https://ea.greaterwrong.com/posts/jTBk3LPGN4NDGeYhf/mundane-trouble-with-ev-utility#comment-wEuy37QBd36S5znKY
<p>Dear All—just a note to say thank you for all the fantastic answers which I will dedicate some time to exploring soon. I posted this and then was offline for a day and am delighted at finding five really thoughtful answers on my return. Thank you all for taking the time to explain these points to me. Seems like this is a pretty awesome forum.</p>Ben EschewEuy37QBd36S5znKYSun, 04 Apr 2021 07:51:21 +0000Mundane trouble with EV / utility by Ben Esche
https://ea.greaterwrong.com/posts/jTBk3LPGN4NDGeYhf/mundane-trouble-with-ev-utility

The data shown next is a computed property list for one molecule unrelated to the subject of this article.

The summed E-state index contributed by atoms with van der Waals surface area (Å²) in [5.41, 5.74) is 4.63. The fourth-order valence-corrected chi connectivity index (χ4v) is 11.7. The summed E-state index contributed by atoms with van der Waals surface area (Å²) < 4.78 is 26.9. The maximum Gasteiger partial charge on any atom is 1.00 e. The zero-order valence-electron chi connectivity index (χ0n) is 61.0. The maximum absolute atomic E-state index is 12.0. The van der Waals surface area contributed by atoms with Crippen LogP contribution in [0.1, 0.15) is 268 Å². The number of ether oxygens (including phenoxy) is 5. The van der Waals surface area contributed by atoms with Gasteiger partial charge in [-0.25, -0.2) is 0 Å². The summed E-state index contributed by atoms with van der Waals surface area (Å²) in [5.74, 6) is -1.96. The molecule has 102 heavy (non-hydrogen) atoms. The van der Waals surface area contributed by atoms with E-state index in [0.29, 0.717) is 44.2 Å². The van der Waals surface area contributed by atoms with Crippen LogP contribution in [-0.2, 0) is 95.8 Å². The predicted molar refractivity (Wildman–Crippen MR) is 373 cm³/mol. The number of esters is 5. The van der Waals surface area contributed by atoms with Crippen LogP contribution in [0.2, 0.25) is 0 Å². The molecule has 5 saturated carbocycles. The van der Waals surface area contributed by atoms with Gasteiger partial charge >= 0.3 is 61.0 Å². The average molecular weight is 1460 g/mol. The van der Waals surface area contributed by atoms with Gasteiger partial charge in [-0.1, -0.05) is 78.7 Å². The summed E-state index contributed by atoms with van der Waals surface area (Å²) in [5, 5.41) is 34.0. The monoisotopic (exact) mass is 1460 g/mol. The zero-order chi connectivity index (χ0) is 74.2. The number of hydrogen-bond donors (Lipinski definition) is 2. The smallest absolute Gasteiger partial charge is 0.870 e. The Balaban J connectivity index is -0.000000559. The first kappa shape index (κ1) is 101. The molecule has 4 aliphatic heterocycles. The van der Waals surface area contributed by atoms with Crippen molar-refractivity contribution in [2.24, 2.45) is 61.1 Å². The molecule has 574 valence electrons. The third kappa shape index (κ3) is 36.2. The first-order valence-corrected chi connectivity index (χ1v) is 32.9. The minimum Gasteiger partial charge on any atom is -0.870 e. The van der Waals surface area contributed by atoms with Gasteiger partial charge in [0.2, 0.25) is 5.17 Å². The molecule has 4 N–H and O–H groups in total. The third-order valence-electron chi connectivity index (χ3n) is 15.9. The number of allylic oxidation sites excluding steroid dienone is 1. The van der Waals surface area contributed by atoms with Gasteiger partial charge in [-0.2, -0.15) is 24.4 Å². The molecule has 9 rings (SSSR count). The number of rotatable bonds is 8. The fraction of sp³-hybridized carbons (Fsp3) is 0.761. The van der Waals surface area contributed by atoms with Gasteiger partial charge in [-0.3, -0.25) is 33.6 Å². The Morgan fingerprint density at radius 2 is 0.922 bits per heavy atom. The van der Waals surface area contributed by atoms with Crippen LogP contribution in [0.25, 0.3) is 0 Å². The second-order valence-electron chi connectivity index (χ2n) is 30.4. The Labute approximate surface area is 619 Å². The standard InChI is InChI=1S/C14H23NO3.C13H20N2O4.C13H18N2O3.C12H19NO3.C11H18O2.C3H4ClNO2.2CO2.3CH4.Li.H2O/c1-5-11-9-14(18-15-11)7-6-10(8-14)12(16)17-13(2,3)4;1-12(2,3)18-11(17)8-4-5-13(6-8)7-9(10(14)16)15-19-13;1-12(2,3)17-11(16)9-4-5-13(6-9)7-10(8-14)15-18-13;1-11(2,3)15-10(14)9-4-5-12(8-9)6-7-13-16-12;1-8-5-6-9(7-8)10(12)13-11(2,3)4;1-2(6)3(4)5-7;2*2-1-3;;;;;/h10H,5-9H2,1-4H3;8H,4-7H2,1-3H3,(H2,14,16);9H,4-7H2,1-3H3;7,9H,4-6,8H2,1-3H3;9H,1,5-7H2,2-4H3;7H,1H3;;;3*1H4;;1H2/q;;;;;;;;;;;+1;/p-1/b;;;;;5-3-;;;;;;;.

<p>Hi All</p><p>My first post here—please be kind!</p><p>I’ve recently been listening to and reading various arguments around EA topics that rely heavily on reasoning about a loosely defined notion of “expected value”. Coming from a mathematics background, and having no grounding at all in utilitarianism, this has left me wondering why expected value is used as the default decision rule in evaluating (speculative, future) effects of EA actions even when the probabilities involved are small (and uncertain). </p><p>I have seen a few people here refer to Pascal’s mugging, and I agree with that critique of EV. But it doesn’t seem to me you need to go anywhere near that far before things break down. Naively (?), I’d say that if you invest your resources in an action with a 1 in a million chance of saving a billion lives, and a 999,999 in a million chance of having no effect, then (the overwhelming majority of the time) you haven’t done anything at all. It only works if you can do the action many many times, and get an independent roll of your million-sided dice each time. To take an uncontroversial example, if the lottery was super-generous and paid out £100 trillion, but I had to work for 40 years to get one ticket, the EV of doing that might be, say, £10 million. But I still wouldn’t win. So I’d actually get nothing if I devoted my life to that. Right...? </p><p> I’m hoping the community here might be able to point me to something I could read, or just tell me why this isn’t a problem, and why I should be motivated by things with low probabilities of ever happening but high expected values.</p><p>If anyone feels like humoring me further, I also have some more basic/fundamental doubts which I expect are just things I don’t know about utilitarianism, but which often seem to be taken for granted. At the risk of looking very stupid, here are those:</p><ol><li><p>Why does anyone think human happiness/wellbeing/flourishing/worth-living-ness is a numerical quantity? Based on subjective introspection about my own “utility” I can identify some different states I might be in, and a partial order of preference (I prefer to feel contented than to be in pain but I can’t rank all my possible states), but the idea that I could be, say 50% happier seems to have no meaning at all.</p></li><li><p>If we grant the first thing—that we have numerical values associated with our wellbeing—why does anyone expect there to be a single summary statistic (like a sum total, or an average) that can be used to combine everyone’s individual values to decide which of two possible worlds is better? There seems to be debate about whether “total utilitarianism” is right, or whether some other measure is better. But why should there be such a measure at all?</p></li><li><p>In practice, even if there is such a statistic, how does one use it? It’s hard to deny the obviousness of “two lives saved is better than one”, but as soon as you move to trying to compare unlike things it immediately feels much harder and non-obvious. How am I supposed to use “expected value” to actually compare, in the real world, certainly saving 3 lives with a 40% change of hugely improving the educational level of ten children (assuming these are the end outcomes—I’m not talking about whether educating the kids saves more lives later or something)? And then people want to talk about and compare values for whole future worlds many years hence—wow.</p></li></ol><p>I have a few more I’m less certain about, but I’ll stop for now and see how this lands. Cheers for reading the above. I’ll be very grateful for explanations of why I’m talking nonsense, if you have the time and inclination! </p>Ben EschejTBk3LPGN4NDGeYhfSat, 03 Apr 2021 07:51:36 +0000